This week we conclude our subdivision series by outlining the main steps that one should follow when applying for individual titles from the National Land Agency (NLA).
The steps are as follows:
Once the subdivision has been approved by the relevant Municipal Corporation, the applicant should apply for the Deposited Plan number. This is the number that is assigned to the subdivision plan. The following documents are required to be submitted to the National Land Agency: a certified copy of the Resolution by the Municipal Corporation, the pre-checked plan depicting the lots in the subdivision, a Statutory Declaration by the Land Surveyor verifying the accuracy of the pre-checked plan and that the lots and roadways have been marked out on the ground. The Deposited Plan takes approximately eighteen (18) business days to be processed. The applicant will be notified of the deposited plan number which will be assigned to the pre-checked plan.
Secondly, an application form for surrender of the Duplicate Certificate of Title must be submitted to the NLA along with the registration fees. These fees are assessed based on the market value for each individual lot. The application form must describe the property and state the value of the lots as well as the number of titles to be issued. The deposited plan number and date of deposit should also be stated. The application is lodged and assessed by the NLA and where the documents are found to be in order, NLA will process the application and issue individual titles for each lot.
The entire process can be onerous and it is imperative that you engage the services of professionals to assist with your subdivision application.
Many persons have had the misfortune of misplacing or destroying documents that are of high importance. Whether it was a passport, birth certificates, health cards or your land titles. Yes, even land titles get lost. Your land title is a document that state that you are an owner or part owner of a land, it shows proof that the land is yours. It would be expected that a document such as this would be kept in a safe and secure place so that no harm might come its way, but accidents do happen and there may be a need to replace a lost title.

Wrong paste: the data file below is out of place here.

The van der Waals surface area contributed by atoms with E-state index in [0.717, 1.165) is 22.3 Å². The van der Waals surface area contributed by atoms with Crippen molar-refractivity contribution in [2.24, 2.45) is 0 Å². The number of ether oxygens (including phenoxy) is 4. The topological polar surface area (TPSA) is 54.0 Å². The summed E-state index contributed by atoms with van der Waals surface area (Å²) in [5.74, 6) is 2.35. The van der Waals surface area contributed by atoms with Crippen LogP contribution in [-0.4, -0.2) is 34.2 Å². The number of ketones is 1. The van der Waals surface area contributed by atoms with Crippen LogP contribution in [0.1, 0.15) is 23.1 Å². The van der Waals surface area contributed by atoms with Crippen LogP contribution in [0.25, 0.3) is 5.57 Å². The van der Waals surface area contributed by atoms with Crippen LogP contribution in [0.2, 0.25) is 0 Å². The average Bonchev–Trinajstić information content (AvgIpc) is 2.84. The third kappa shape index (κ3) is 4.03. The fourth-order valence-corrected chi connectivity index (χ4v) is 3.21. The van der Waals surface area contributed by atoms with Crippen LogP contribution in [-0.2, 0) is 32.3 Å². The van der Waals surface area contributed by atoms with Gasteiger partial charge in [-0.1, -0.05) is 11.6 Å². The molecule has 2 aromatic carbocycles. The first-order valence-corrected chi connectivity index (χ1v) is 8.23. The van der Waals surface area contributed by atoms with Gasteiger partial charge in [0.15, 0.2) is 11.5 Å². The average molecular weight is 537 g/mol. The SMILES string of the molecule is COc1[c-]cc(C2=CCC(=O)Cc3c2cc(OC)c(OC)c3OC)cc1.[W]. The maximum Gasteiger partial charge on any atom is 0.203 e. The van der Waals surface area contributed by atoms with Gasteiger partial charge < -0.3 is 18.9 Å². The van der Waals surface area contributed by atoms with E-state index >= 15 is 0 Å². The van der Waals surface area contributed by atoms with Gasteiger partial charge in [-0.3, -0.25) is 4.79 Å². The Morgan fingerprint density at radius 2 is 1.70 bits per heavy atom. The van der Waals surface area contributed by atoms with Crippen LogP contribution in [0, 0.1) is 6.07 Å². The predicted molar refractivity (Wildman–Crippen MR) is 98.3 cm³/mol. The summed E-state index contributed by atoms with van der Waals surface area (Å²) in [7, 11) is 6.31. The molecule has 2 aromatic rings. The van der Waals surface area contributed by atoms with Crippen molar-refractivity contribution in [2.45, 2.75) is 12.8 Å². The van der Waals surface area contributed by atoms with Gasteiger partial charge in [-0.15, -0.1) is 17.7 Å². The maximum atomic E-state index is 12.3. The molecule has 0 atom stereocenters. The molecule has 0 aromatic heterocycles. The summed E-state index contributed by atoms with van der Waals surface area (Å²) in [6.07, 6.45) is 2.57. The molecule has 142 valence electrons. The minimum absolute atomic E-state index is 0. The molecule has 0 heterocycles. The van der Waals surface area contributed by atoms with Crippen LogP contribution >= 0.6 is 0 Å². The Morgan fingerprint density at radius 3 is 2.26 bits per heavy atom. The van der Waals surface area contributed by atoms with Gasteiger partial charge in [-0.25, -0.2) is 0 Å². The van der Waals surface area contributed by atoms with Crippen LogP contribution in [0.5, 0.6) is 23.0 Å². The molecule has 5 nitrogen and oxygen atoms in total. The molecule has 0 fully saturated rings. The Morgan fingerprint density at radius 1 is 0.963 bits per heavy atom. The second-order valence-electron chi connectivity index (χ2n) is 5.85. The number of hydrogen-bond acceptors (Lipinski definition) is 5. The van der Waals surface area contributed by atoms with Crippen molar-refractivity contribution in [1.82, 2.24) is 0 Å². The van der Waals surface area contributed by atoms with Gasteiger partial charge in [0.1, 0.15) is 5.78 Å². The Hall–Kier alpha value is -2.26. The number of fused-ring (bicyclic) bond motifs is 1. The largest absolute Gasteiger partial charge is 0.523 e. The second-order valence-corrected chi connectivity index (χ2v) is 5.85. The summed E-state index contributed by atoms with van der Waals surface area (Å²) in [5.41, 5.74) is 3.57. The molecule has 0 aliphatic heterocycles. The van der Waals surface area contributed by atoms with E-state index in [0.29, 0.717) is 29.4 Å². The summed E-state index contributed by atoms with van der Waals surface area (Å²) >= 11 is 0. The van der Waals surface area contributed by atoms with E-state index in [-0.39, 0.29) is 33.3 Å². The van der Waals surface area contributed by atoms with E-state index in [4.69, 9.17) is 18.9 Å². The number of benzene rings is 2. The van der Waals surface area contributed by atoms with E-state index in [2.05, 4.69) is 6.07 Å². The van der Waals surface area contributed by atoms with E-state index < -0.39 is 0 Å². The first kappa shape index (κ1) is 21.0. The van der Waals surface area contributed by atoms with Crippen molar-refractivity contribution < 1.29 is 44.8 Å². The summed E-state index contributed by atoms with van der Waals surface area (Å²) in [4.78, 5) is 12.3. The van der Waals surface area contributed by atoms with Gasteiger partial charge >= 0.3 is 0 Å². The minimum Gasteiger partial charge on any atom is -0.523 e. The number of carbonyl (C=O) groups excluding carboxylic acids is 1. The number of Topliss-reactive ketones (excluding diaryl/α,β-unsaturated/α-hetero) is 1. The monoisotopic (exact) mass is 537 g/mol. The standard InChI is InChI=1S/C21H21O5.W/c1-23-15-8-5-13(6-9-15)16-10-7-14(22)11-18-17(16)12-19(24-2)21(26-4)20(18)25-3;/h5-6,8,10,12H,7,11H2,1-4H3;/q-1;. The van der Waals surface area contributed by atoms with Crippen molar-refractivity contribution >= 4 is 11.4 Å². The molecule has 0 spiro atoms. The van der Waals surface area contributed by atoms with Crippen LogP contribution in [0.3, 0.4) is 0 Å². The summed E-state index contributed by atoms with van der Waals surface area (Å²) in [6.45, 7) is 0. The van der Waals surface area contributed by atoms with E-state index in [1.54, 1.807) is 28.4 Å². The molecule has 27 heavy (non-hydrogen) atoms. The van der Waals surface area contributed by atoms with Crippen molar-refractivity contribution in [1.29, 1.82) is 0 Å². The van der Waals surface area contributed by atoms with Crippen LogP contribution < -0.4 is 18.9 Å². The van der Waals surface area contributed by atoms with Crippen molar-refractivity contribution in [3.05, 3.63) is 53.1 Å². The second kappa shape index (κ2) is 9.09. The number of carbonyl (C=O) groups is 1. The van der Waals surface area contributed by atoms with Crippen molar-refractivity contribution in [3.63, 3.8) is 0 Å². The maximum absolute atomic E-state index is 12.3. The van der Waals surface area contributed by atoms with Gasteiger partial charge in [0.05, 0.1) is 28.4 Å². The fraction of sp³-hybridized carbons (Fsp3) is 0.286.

Many of the land disputes heard in the Manchester Parish Court has to do with the issue of encroachment. Land encroachment means that one person ‘advances’ or violates his boundary limits by building something on the neighbour’s land or allowing something to hang over the adjoining property boundary. An example of an encroachment is the construction of a dividing fence or wall that is not within the correct registered boundary of the property.
During a divorce or separation, the question of matrimonial property division often arises as couples tend to argue about who spent more money when building the house or paying the mortgage and would therefore be entitled to be a bigger stake of the house. Matrimonial Property is defined in the Property (Rights of Spouses) Act (PROSA) as “any real or personal property, any estate or interest in real or personal property… or any other right or interest whether in possession or not to which the spouses or either of them is entitled.” From this definition, it is clear that property is not defined to mean only the family home. The only thing the law has done in relation to the family home, and not in relation to other property, is the presumption that that there be the automatic application of equal division or the “50-50 rule” unless good grounds exist to warrant a deviation from it (section 6 of the Act).
As an Attorney-at-Law practicing in the parish of Manchester for over two years, I have come across several civil matters involving farm lands. Whether the issue is with the landlord or the tenant, the first thing I ask the client is, “Do you have a lease agreement?”
Many motorists are having the unfortunate experience of dealing with a collision, which can result in serious injury, as well as loss of life and property. Below are 6 key things to do at the scene of the accident and soon afterwards:
Stay at the Scene
Never leave the accident scene until it’s appropriate to do so. If you leave, particularly where someone has sustained injuries or was killed, you can face serious criminal penalties for being a hit-and-run driver. Make notes in respect of any tyre marks on the road, positions of the vehicles and take photos if a camera is available
Personal Injury is that body of law that deals with the issue of liability and compensation where one is injured as a result of an accident. That accident may fall within the category of a motor vehicle accident, an accident while one is on the job, a slip and fall or any other accident tor incident where because of the Negligence of another person, injury results to a Claimant.